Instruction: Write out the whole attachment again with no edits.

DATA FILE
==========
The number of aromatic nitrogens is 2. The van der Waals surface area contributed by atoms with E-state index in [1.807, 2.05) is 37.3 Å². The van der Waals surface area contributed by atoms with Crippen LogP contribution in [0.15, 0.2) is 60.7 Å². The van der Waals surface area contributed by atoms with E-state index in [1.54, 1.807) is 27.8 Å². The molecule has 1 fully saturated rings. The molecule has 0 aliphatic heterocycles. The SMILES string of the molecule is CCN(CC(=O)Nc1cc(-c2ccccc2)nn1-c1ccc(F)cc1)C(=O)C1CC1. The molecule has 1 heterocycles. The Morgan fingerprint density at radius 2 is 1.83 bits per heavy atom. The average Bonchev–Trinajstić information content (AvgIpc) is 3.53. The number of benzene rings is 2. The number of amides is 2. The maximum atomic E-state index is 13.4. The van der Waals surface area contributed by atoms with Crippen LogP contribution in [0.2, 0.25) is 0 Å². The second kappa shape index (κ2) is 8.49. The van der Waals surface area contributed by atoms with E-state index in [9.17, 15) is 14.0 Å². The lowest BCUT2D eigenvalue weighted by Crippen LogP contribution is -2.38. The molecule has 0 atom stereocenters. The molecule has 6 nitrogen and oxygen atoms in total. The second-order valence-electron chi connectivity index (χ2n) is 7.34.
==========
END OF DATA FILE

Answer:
The number of aromatic nitrogens is 2. The van der Waals surface area contributed by atoms with E-state index in [1.807, 2.05) is 37.3 Å². The van der Waals surface area contributed by atoms with Crippen LogP contribution in [0.15, 0.2) is 60.7 Å². The van der Waals surface area contributed by atoms with E-state index in [1.54, 1.807) is 27.8 Å². The molecule has 1 fully saturated rings. The molecule has 0 aliphatic heterocycles. The SMILES string of the molecule is CCN(CC(=O)Nc1cc(-c2ccccc2)nn1-c1ccc(F)cc1)C(=O)C1CC1. The molecule has 1 heterocycles. The Morgan fingerprint density at radius 2 is 1.83 bits per heavy atom. The average Bonchev–Trinajstić information content (AvgIpc) is 3.53. The number of benzene rings is 2. The number of amides is 2. The maximum atomic E-state index is 13.4. The van der Waals surface area contributed by atoms with Crippen LogP contribution in [0.2, 0.25) is 0 Å². The second kappa shape index (κ2) is 8.49. The van der Waals surface area contributed by atoms with E-state index in [9.17, 15) is 14.0 Å². The lowest BCUT2D eigenvalue weighted by Crippen LogP contribution is -2.38. The molecule has 0 atom stereocenters. The molecule has 6 nitrogen and oxygen atoms in total. The second-order valence-electron chi connectivity index (χ2n) is 7.34.